In RRR’s moment on the Golden Globe red carpet, three women showed what confidence, rootedness look like read full article at

They were not quite the triumvirate of RRR, being feted for capturing the cinematic imagination of the West with their over-the-top gigantism. Yet they were a threesome in their own right, these women in bindis, who stood shoulder-to-shoulder with the men, but in complete contrast to the latter’s crafted superheroism, they were remarkably disarming, heart-warmingly honest and supremely confident about being comfortable in their skin, no designer updo or sari required. And they certainly caught attention on the red carpet, simply because they did not feel the need to “present” their Indianness or wear it to prove a point. They wore their Indianness the way they live it in the real world, with the ease and comfort of carriage. With that one group portrait, they made the everydayness of the Indian woman an original attitude and a global motif that no red carpet stunner at Cannes has been able to all these years.

Rama Rajamouli, wife of director S S Rajamouli and M M Srivalli, wife of music composer M M Keeravani, wore traditional saris, draping them like any of us and choosing to flash a million-watt smile than shimmery diamonds. Unknown to many, both of them play non-glamorous but robust roles in the film industry and have seen more studio floors than their husbands. Rama began as a struggling actor and ultimately became a costume designer and stylist, adorning the characters with epic grandeur and grace in her husband’s films. Srivalli is a line producer, which means she has run crews and watched budgets, which requires a practicality and smartness she took to the red carpet. Actor Ramcharan’s wife Upasana Kamineni is an entrepreneur in her own right and let her folksy bandhani pallu do the talking than her baby bump, something that Bollywood topliners choose to show off in their bodycons. Young Lakshmi Pranathi did go Western, choosing a classic black gown to match Jr NTR’s tuxedo, but she wore it as any globalised millennial would do at her age, unconscious of making an identity statement.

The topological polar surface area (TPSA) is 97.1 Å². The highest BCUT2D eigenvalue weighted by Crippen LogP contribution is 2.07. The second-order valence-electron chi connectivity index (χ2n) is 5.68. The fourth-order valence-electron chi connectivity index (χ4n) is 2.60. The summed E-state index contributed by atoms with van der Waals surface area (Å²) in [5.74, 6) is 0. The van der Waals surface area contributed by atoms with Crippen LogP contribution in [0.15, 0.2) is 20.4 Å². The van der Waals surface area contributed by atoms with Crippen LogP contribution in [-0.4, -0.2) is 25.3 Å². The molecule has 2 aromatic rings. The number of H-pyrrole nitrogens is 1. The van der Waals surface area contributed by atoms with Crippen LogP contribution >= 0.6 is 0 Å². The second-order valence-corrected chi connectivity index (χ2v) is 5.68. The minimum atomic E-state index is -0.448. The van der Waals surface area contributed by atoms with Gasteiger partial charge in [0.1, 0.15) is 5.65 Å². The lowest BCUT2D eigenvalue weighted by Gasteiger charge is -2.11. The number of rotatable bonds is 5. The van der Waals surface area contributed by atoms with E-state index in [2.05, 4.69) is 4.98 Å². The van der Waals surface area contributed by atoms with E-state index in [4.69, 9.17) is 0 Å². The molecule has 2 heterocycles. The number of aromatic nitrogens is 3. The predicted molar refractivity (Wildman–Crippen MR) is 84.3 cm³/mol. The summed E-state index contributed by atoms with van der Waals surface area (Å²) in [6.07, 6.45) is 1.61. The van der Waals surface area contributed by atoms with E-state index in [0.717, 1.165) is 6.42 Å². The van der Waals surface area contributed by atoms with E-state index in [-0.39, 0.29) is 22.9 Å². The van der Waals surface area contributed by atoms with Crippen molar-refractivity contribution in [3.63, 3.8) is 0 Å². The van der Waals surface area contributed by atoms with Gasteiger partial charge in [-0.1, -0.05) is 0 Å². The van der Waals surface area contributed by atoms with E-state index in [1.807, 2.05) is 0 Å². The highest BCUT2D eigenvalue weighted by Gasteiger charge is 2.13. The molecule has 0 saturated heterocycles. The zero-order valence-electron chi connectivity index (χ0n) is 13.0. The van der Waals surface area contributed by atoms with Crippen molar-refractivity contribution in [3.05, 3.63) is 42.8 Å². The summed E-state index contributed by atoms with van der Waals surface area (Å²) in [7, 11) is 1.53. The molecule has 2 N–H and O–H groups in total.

Little wonder then that Keeravani actually acknowledged his wife in his speech while the other men, regardless of all their gravity-defying antics on screen, showed why they needed their better halves around to feel grounded in their big moment.

In many ways, these three women have been a counterfoil to what RRR represents, a cliche of the East that the West loves feeding on — of fantasy and spectacle, singing and dancing, colour pops and overwrought orientalism, the underdog challenging the conqueror. That’s what Hollywood actor Jessica Chastain meant when she described RRR as “a fun party”. With their rootedness, these three women refused to play that stereotype. They would neither be the underdog nor try to be the conqueror. The Golden Globes were just another after-work party that they attended. And at a time when our fashion industry is trying very hard to make the sari look and feel global, all tulle and frills, these women, with their at-home originality, made an elegant statement about how they had indeed shed the colonial hangover. Isn’t that the subliminal message of RRR?

These women dared to own their signature than blend in. This despite the fact that Bollywood A-listers have put so much equity on the red carpet look, be it at Cannes, BAFTA or the Oscars. Let’s not forget that in our obsession to twist the sari — outrageous cape-gown fusions with opera gloves and corset belts, as endorsed by Sonam Kapoor, Kangana Ranaut and Deepika Padukone — Indian films have lost out in competitive categories at film festivals for decades now. Yet once it was our sari-clad actors, who drew attention to their craft and the films they starred in. In fact, last year actor Shabana Azmi had tweeted a photo of herself and her co-actor Smita Patil on the Cannes red carpet in 1976. Both were accompanied by their director Shyam Benegal to promote their film Nishant. “We had no publicity material and no money so #Shyam Benegal asked #Smita Patil and me to wear our best saris and walk up and down the promenade to attract attention. And when people turned around… we would persuasively plead ‘Our film is showing on so and so date, please come to watch it’ and we managed a full house! That was the advertising acumen of #Shyam Benegal,” Shabana wrote.

Much before photocalls became a qualifier for women actors to feature on the Cannes jury, two women had already been there, done that. Filmmaker Mira Nair, having picked up competitive awards at Cannes first, became the first woman juror. Author Arundhati Roy, who has written many screenplays, was our second. Nobody remembers how they wore their saris. It seems the extreme cosmetic effort to iconise the sari as a global drape has subsumed its individual imprint and dynamism, one that should not be limited by geography. Somewhere down the line, we have relegated the traditional sari and the way we naturally wrap ourselves in it as uncool, hardly modernist. The three women behind RRR just reminded us that it’s the best way to drive into a gala, rather than just being driven around.

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